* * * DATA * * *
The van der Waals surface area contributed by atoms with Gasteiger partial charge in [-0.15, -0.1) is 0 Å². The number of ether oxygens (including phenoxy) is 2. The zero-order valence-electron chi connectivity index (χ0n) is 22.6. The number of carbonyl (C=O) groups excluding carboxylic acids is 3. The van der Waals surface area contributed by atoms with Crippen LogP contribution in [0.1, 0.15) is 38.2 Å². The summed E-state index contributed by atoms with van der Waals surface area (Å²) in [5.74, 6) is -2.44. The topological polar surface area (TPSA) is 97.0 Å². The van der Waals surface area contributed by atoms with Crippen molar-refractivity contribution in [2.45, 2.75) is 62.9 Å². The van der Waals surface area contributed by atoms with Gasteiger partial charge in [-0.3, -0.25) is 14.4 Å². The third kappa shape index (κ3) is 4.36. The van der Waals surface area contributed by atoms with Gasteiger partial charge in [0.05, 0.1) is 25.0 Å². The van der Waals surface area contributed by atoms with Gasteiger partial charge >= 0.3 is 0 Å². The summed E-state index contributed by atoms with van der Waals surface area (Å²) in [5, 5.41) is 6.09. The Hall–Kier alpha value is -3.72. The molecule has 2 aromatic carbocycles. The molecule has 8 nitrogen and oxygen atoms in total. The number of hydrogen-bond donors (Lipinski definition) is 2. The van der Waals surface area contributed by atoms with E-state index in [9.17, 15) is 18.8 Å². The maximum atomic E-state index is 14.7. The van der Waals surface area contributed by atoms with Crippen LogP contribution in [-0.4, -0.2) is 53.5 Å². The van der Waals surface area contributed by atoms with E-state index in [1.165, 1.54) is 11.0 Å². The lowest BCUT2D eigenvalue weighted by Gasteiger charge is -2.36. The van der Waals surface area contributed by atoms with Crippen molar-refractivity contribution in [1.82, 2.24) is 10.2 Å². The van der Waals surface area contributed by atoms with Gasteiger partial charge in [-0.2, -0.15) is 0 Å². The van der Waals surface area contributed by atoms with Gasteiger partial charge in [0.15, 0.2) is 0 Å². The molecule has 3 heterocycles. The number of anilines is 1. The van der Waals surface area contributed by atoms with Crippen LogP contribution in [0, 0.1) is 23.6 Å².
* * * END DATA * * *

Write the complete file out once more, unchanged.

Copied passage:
The van der Waals surface area contributed by atoms with Gasteiger partial charge in [-0.15, -0.1) is 0 Å². The number of ether oxygens (including phenoxy) is 2. The zero-order valence-electron chi connectivity index (χ0n) is 22.6. The number of carbonyl (C=O) groups excluding carboxylic acids is 3. The van der Waals surface area contributed by atoms with Crippen LogP contribution in [0.1, 0.15) is 38.2 Å². The summed E-state index contributed by atoms with van der Waals surface area (Å²) in [5.74, 6) is -2.44. The topological polar surface area (TPSA) is 97.0 Å². The van der Waals surface area contributed by atoms with Crippen molar-refractivity contribution in [2.45, 2.75) is 62.9 Å². The van der Waals surface area contributed by atoms with Gasteiger partial charge in [-0.3, -0.25) is 14.4 Å². The third kappa shape index (κ3) is 4.36. The van der Waals surface area contributed by atoms with Gasteiger partial charge in [0.05, 0.1) is 25.0 Å². The van der Waals surface area contributed by atoms with Gasteiger partial charge >= 0.3 is 0 Å². The summed E-state index contributed by atoms with van der Waals surface area (Å²) in [5, 5.41) is 6.09. The Hall–Kier alpha value is -3.72. The molecule has 2 aromatic carbocycles. The molecule has 8 nitrogen and oxygen atoms in total. The number of hydrogen-bond donors (Lipinski definition) is 2. The van der Waals surface area contributed by atoms with E-state index in [9.17, 15) is 18.8 Å². The maximum atomic E-state index is 14.7. The van der Waals surface area contributed by atoms with Crippen LogP contribution in [-0.4, -0.2) is 53.5 Å². The van der Waals surface area contributed by atoms with E-state index in [1.165, 1.54) is 11.0 Å². The lowest BCUT2D eigenvalue weighted by Gasteiger charge is -2.36. The van der Waals surface area contributed by atoms with Crippen molar-refractivity contribution in [1.82, 2.24) is 10.2 Å². The van der Waals surface area contributed by atoms with Gasteiger partial charge in [-0.2, -0.15) is 0 Å². The van der Waals surface area contributed by atoms with Gasteiger partial charge in [0.15, 0.2) is 0 Å². The molecule has 3 heterocycles. The number of anilines is 1. The van der Waals surface area contributed by atoms with Crippen LogP contribution in [0, 0.1) is 23.6 Å².